On top of directing four of its ten episodes, David Fincher also serves as the executive producer of Mindhunter, and fans of his work will note the clear affinities between the show and two of his most accomplished films—namely, Se7en and Zodiac. Interestingly, both films showcase the tension that erupts when unchecked obsession meets with the restraint of painstaking analysis. Since the medium of television offers the distinct advantage of detailed character analysis, Fincher uses it to refine his exploration of this conflicted dynamic, showing us how Ford’s insatiable curiosity begins to encroach on his personal life. The tension is intensified by the arrival of Wendy Carr—a steely academic recruited by the bureau to formalize the methodology behind the prison interviews. Carr has little sympathy for Ford’s unorthodox tactics in the interviews, which involve everything from catering to a prisoner’s shoe fetish to matching their obscene lingo.
Despite the undeniable breakthroughs offered by their unique fieldwork, both Carr and Tench recognize that clear boundaries must be established between themselves and their subjects. Ford’s apparent “immunity” to these interviews is a source of anxiety for Tench who finds their work deeply troubling. He also recognizes that his younger partner’s growing facility in earning the trust of sociopaths is calcifying into a kind of heedless pride, a pride that forms an uncomfortable parallel with the men they’re interviewing. Unlike Ford, Tench knows that there is such a thing as getting too close.
Though it concerns events that took place in the late ’70s, Mindhunter is very much a show of its time. Arguably, the central virtue of our cultural moment is empathy. In its contemporary guise, this virtue presents itself as a steadfast refusal to marginalize any form of difference, no matter how exotic or extreme. Leslie Jamison’s superb Empathy Examsoffers a vivid encapsulation of this contemporary mindset:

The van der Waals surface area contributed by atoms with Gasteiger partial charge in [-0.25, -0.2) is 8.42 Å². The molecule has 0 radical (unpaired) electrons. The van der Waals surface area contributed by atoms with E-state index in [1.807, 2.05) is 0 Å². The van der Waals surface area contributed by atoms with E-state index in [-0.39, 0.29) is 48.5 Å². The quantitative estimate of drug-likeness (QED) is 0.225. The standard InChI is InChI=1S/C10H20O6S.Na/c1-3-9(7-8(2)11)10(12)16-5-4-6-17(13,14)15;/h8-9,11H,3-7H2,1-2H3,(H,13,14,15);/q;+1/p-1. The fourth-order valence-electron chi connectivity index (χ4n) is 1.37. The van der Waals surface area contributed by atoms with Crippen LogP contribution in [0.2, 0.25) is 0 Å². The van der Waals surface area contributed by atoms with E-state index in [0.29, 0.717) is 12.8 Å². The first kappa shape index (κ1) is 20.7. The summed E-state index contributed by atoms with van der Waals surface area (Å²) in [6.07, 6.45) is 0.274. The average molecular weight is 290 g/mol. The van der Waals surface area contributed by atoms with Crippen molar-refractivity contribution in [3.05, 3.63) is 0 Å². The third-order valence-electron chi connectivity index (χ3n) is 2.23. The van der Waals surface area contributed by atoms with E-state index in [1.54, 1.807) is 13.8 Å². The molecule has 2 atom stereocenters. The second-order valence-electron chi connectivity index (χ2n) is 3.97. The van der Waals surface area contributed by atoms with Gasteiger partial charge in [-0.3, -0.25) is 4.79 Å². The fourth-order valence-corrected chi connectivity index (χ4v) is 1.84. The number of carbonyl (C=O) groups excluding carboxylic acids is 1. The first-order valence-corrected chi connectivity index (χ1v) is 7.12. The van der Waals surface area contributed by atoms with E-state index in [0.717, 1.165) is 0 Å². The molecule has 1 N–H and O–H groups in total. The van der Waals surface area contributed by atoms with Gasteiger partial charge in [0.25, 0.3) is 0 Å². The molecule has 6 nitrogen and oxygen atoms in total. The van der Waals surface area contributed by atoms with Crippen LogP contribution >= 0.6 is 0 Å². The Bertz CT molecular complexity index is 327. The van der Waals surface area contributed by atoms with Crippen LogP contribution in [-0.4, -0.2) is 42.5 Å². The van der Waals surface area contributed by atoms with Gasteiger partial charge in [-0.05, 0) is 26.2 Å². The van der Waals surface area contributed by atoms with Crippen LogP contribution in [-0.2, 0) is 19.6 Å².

Empathy comes from the Greek empatheia—em (into) and pathos (feeling)—a penetration, a kind of travel. It suggests you enter another person’s pain as you’d enter another country, through immigration and customs, border crossing by way of query: What grows where you are? What are the laws? What animals graze there?
Mindhunter asks us to consider whether there are limits to empathy. Expanding on Jamison’s metaphor, the show asks whether it’s possible to travel to the country of another person’s pain only to find yourself indefinitely detained, your passport confiscated. When does empathy move beyond identification and become transformation?
Like any serious story, Mindhunter pays its audience the compliment of high expectations. True, the show does feature sensational material—but it also abounds in long stretches of meandering dialog, much of it punctuated by technical jargon and academic references. Emile Durkheim’s social theories make an appearance in the first episode; Erving Goffman and Freud follow as the series progresses. Though the storyline remains compelling, this is not a show for multitaskers.